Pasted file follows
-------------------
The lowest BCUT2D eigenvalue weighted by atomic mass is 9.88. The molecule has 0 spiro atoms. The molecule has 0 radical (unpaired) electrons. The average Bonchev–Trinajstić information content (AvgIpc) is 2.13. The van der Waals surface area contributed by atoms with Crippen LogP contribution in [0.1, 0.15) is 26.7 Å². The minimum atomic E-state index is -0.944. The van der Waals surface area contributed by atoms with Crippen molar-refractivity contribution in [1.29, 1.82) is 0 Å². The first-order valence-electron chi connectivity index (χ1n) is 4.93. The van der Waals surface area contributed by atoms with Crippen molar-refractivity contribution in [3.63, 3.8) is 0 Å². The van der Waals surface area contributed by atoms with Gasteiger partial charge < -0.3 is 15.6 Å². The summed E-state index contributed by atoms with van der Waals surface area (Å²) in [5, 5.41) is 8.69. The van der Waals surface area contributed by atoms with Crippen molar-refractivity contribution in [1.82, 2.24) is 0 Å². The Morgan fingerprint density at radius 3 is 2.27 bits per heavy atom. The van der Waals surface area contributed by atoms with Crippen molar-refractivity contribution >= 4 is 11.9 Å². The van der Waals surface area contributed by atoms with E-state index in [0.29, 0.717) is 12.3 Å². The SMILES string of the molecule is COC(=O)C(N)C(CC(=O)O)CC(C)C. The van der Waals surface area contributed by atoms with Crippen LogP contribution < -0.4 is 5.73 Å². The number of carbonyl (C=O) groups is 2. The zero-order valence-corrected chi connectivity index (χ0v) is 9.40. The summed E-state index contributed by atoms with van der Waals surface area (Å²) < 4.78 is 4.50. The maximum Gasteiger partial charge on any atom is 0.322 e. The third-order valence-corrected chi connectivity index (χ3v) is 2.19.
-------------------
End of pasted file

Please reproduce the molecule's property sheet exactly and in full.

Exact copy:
The lowest BCUT2D eigenvalue weighted by atomic mass is 9.88. The molecule has 0 spiro atoms. The molecule has 0 radical (unpaired) electrons. The average Bonchev–Trinajstić information content (AvgIpc) is 2.13. The van der Waals surface area contributed by atoms with Crippen LogP contribution in [0.1, 0.15) is 26.7 Å². The minimum atomic E-state index is -0.944. The van der Waals surface area contributed by atoms with Crippen molar-refractivity contribution in [1.29, 1.82) is 0 Å². The first-order valence-electron chi connectivity index (χ1n) is 4.93. The van der Waals surface area contributed by atoms with Crippen molar-refractivity contribution in [3.63, 3.8) is 0 Å². The van der Waals surface area contributed by atoms with Gasteiger partial charge < -0.3 is 15.6 Å². The summed E-state index contributed by atoms with van der Waals surface area (Å²) in [5, 5.41) is 8.69. The van der Waals surface area contributed by atoms with Crippen molar-refractivity contribution in [1.82, 2.24) is 0 Å². The Morgan fingerprint density at radius 3 is 2.27 bits per heavy atom. The van der Waals surface area contributed by atoms with Crippen molar-refractivity contribution >= 4 is 11.9 Å². The van der Waals surface area contributed by atoms with E-state index in [0.29, 0.717) is 12.3 Å². The SMILES string of the molecule is COC(=O)C(N)C(CC(=O)O)CC(C)C. The van der Waals surface area contributed by atoms with Crippen LogP contribution < -0.4 is 5.73 Å². The number of carbonyl (C=O) groups is 2. The zero-order valence-corrected chi connectivity index (χ0v) is 9.40. The summed E-state index contributed by atoms with van der Waals surface area (Å²) < 4.78 is 4.50. The maximum Gasteiger partial charge on any atom is 0.322 e. The third-order valence-corrected chi connectivity index (χ3v) is 2.19.